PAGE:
The Prime Minister has thanked Christians who prayed for him while he was hospitalised with coronavirus earlier this year.
Boris Johnson was speaking at the National Parliamentary Prayer Breakfast, which was broadcast live from the Houses of Parliament on Tuesday.
The event included Christian politicians from all countries of the UK, from the Commons and the Lords.
It included a pre-recorded message from Mr Johnson, in which he said: "Right now, with services suspended, congregations scattered, even the simple act of coming together to pray can be another hurdle to overcome.
"And while work goes on to reopen places of worship safely, it's been absolutely inspiring to see churches respond to the lockdown, as they have, with true Christian values. They have reminded us all of their role as pillars of their communities, reaching out to bring hope, peace and practical care to those in need.
"Thank you so much for that and thank you also to everyone who prayed for me during my recent illness, it really was appreciated. It certainly seems to have worked! This has been a difficult time for many. But as ever, our churches are helping to show us the way, so keep up the good work."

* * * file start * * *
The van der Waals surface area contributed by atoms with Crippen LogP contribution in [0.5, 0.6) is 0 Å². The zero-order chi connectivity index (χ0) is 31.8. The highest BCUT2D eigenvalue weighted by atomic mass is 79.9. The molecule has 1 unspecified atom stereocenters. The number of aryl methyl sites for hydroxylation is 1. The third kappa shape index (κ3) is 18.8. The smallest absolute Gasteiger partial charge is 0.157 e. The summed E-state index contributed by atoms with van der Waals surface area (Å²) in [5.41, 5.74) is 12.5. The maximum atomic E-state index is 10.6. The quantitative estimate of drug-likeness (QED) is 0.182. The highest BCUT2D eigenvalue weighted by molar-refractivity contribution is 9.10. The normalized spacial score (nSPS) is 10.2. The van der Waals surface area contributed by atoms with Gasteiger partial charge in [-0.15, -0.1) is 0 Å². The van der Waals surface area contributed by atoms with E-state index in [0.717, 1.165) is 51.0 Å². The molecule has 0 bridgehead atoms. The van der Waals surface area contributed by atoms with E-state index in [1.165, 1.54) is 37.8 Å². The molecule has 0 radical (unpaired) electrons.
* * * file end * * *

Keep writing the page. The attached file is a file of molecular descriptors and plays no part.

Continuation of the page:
Leader of the opposition Sir Keir Starmer also sent a recorded message, saying he wanted to personally thank churches for how they have cared for their neighbours during the Coronavirus crisis, thanking the HTB plant King's Cross Church in his own constituenucy for providing food to people in need and supporting health workers.
"This is just the efforts of one church. I know this has been replicated by churches and faith groups across the whole country."
The prayer breakfast also included prayers from several MPs and Peers, as well as many of them recording lines from the Lord's Prayer, including the former Prime Minister Theresa May and the SNP's Westminster leader Ian Blackford.
After a Bible reading from Philippians 2, Rt Rev Graham, Bishop of Kensington, gave a talk about how many people have curbed their own freedoms in this pandemic in order to protect others and that it might be an attitude worth continuing, instead of grabbing our freedoms back as soon as possible.
Bishop Graham said: "Maybe our learning to put the common good before our individual choices - to restrain our own desires for the good of our neighbour - is something we can hold on to."
The event ended with a version of Amazing Grace, performed outside the devolved parliaments by singers and musicians.
You can watch the Prime Minister's message at 2 mins 50 seconds and Sir Keir Starmer's immediately after that.